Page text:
In 2002, he was awarded the Army Commendation medal for Meritorious Service, and in 2003 the Army Achievement Medal.

For many years, Andrew Baddick had also been a volunteer firefighter and ambulance volunteer in Jim Thorpe, so the fact that he died while trying to save another person's life doesn't surprise those who knew him, his father said.

"It doesn't surprise me that he died being a hero," Joseph Baddick said. "I'm sure he didn't even think about it. I'm sure that he'd dive right in to save someone's life. My son would do that."

In the days following his son's death, Joseph Baddick heard different accounts of what transpired that fateful night, but later talked to an eyewitness, who was there when his son perished.

Andrew Baddick was one of several soldiers traveling in a four-vehicle convoy that was responding to a mortar attack near Abu Ghraib prison on the west side of Baghdad, around 10:45 p.m.

The Humvee in front of them, carrying three military police officers from the 800th Military Police Brigade, suddenly swerved to avoid an obstacle in the road, and plunged into a nearby canal.

Andrew, being an experienced swimmer and kayaker, instinctively responded to a call for help, his father said.

"He had no fear of the water - he was an experienced swimmer and knew how to handle himself in raging water," Joseph Baddick said. "He jumped right in to rescue the driver for the Humvee, who was trapped."

But the turbulent water must have suddenly whirled the submerged vehicle around, striking A. J. in the head.

"They think he lost consciousness at that point, and drowned," Joseph Baddick said.

The trapped driver, Sergeant Darrin K. Potter, 24, of Louisville, Ky., also drowned, but the other two solders in the vehicle managed to escape.

Baddick, though heartbroken over his only son's death, said he harbors no bitterness.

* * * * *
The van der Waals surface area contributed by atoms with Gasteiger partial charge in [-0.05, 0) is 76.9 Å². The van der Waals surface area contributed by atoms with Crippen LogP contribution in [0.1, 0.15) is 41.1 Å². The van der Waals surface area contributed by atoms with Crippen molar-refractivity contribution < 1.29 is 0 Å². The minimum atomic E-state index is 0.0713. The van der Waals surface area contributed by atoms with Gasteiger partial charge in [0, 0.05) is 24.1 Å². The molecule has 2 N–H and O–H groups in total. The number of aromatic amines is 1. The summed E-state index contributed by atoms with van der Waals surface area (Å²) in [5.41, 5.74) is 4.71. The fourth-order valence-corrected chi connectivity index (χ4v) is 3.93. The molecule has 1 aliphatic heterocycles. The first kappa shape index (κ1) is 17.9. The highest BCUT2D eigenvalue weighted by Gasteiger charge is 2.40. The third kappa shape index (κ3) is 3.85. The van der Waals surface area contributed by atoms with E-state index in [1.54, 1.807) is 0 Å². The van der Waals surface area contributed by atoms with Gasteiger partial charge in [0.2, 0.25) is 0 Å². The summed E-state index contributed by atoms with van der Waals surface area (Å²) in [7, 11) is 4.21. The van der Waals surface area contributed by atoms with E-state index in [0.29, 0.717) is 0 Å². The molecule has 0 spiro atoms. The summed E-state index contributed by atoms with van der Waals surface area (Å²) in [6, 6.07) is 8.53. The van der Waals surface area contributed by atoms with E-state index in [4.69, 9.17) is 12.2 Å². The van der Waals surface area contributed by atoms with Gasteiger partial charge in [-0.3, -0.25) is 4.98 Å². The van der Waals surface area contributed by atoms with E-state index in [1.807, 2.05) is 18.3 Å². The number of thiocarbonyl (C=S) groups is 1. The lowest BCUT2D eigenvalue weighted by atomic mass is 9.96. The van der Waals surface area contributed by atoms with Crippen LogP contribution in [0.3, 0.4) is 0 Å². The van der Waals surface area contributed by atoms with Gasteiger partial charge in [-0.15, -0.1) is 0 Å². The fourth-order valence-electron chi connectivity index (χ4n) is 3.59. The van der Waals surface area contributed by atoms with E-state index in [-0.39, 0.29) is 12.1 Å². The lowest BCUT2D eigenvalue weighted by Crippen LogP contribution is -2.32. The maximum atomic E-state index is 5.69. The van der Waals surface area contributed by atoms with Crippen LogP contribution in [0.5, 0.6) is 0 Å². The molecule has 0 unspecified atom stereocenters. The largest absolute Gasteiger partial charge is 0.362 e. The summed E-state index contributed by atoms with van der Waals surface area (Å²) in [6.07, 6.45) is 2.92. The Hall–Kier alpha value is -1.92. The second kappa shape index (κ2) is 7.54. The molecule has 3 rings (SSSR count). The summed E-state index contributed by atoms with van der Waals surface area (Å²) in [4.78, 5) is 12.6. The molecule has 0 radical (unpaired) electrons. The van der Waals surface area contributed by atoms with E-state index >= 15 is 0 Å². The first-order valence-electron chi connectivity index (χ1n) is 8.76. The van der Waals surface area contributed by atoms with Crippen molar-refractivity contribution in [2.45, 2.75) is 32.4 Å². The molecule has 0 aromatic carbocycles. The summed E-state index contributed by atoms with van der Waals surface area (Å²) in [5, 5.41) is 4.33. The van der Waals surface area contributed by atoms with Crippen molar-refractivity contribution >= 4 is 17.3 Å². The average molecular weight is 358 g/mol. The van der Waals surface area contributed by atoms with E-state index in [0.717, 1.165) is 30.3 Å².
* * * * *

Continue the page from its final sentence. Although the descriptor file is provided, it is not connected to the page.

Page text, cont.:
"My feeling is that I believe fully in what President Bush is doing. We watch the news every night and hear that more soldiers are killed, but if it's not somebody you know, you're not close to it. It doesn't really hit home," he said.

"But that's the price we have to pay for freedom," Baddick added. "It gives me some comfort knowing that my son died being a hero." 
Fate joins two soldiers: 8 November 2003

Sergeant Andrew J. Baddick died more than a month ago while attempting to save another soldier whose vehicle had plunged into an Iraqi drainage canal.

Three men were saved that day. Sergeant Baddick died in a heroic effort to save a fourth soldier who didn't make it.

Who was the man that a 26-year-old Jim Thorpe soldier sacrificed his life to try and save?

The Baddick family found out recently, when they received a letter from the officer who was in charge of the deceased while he was stationed in the U.S.

The letter said:

"From the men and women of the Kentucky National Guard, please accept our deepest condolences for the loss of your son Andrew. At a time like this I realize there is little I can say to lessen your sense of sorrow and loss; however, I would like to express my personal gratitude for the efforts made by your son to save the life of one of my soldiers, Sergeant Darrin K. Potter, age 24. I had the privilege of knowing Sergeant Potter and would like you to know that he was an exceptionally fine young man.

Sergeant Potter was a member of the 223rd Military Police Company, Kentucky Army National Guard. His squad was engaged in joint patrolling with your son's unit in an attempt to locate and disrupt an enemy mortar crew that had previously attacked American soldiers, causing loss of life as well as injuries. Although this is not an official report, based on my conversations with members of Sergeant Potter's unit, it appears that the patrol was moving toward the enemy locations when his vehicle failed to negotiate a sharp turn at the top of a steep bank and went into a deep and swiftly moving drainage canal.

Your son's unit immediately came to their aid, assisting two soldiers to shore and, when it became apparent that a third soldier would not be able to make it, your son unhesitatingly went into the water after him and saved his life. After successfully locating that soldier and helping him to shore, your son reported that there was someone else down there, presumably Sergeant Potter, and went back in after him; neither of them surfaced after that point and their bodies were recovered sometime later.

In discussion with Major General Swannack, Commanding General of the 82nd Airborne Division, I learned that your son was an exceptionally well-regarded young man who had already contributed much and had great future potential. Clearly, he exemplified the truth that no greater love hath a man than he lay down his life for his brother. Please accept our deepest sympathies for his loss.